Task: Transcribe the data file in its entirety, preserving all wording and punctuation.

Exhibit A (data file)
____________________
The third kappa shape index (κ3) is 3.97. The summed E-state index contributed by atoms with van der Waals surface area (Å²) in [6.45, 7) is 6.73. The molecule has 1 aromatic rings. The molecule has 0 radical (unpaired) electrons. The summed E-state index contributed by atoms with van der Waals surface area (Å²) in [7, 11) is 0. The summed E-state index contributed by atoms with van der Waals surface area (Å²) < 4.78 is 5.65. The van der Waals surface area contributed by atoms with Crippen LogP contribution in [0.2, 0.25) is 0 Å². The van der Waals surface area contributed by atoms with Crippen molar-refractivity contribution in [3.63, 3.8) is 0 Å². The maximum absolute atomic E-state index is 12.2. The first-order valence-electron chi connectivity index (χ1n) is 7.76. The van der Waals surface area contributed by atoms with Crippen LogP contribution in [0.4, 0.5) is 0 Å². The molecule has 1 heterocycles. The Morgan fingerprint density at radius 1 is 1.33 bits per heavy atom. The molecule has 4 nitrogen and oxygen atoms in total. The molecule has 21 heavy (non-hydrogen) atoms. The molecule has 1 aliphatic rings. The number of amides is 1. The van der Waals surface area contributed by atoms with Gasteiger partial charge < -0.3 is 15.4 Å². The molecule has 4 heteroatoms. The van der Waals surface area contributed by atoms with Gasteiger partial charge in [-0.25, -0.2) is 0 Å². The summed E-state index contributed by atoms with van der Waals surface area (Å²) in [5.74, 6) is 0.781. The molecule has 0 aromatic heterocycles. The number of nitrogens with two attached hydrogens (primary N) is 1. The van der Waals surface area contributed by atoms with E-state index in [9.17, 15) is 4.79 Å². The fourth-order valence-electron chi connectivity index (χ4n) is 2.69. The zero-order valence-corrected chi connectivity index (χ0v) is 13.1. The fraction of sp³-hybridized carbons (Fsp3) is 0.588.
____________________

The third kappa shape index (κ3) is 3.97. The summed E-state index contributed by atoms with van der Waals surface area (Å²) in [6.45, 7) is 6.73. The molecule has 1 aromatic rings. The molecule has 0 radical (unpaired) electrons. The summed E-state index contributed by atoms with van der Waals surface area (Å²) in [7, 11) is 0. The summed E-state index contributed by atoms with van der Waals surface area (Å²) < 4.78 is 5.65. The van der Waals surface area contributed by atoms with Crippen LogP contribution in [0.2, 0.25) is 0 Å². The van der Waals surface area contributed by atoms with Crippen molar-refractivity contribution in [3.63, 3.8) is 0 Å². The maximum absolute atomic E-state index is 12.2. The first-order valence-electron chi connectivity index (χ1n) is 7.76. The van der Waals surface area contributed by atoms with Crippen LogP contribution in [0.4, 0.5) is 0 Å². The molecule has 1 heterocycles. The Morgan fingerprint density at radius 1 is 1.33 bits per heavy atom. The molecule has 4 nitrogen and oxygen atoms in total. The molecule has 21 heavy (non-hydrogen) atoms. The molecule has 1 aliphatic rings. The number of amides is 1. The van der Waals surface area contributed by atoms with Gasteiger partial charge < -0.3 is 15.4 Å². The molecule has 4 heteroatoms. The van der Waals surface area contributed by atoms with Gasteiger partial charge in [-0.25, -0.2) is 0 Å². The summed E-state index contributed by atoms with van der Waals surface area (Å²) in [5.74, 6) is 0.781. The molecule has 0 aromatic heterocycles. The number of nitrogens with two attached hydrogens (primary N) is 1. The van der Waals surface area contributed by atoms with E-state index in [9.17, 15) is 4.79 Å². The fourth-order valence-electron chi connectivity index (χ4n) is 2.69. The zero-order valence-corrected chi connectivity index (χ0v) is 13.1. The fraction of sp³-hybridized carbons (Fsp3) is 0.588.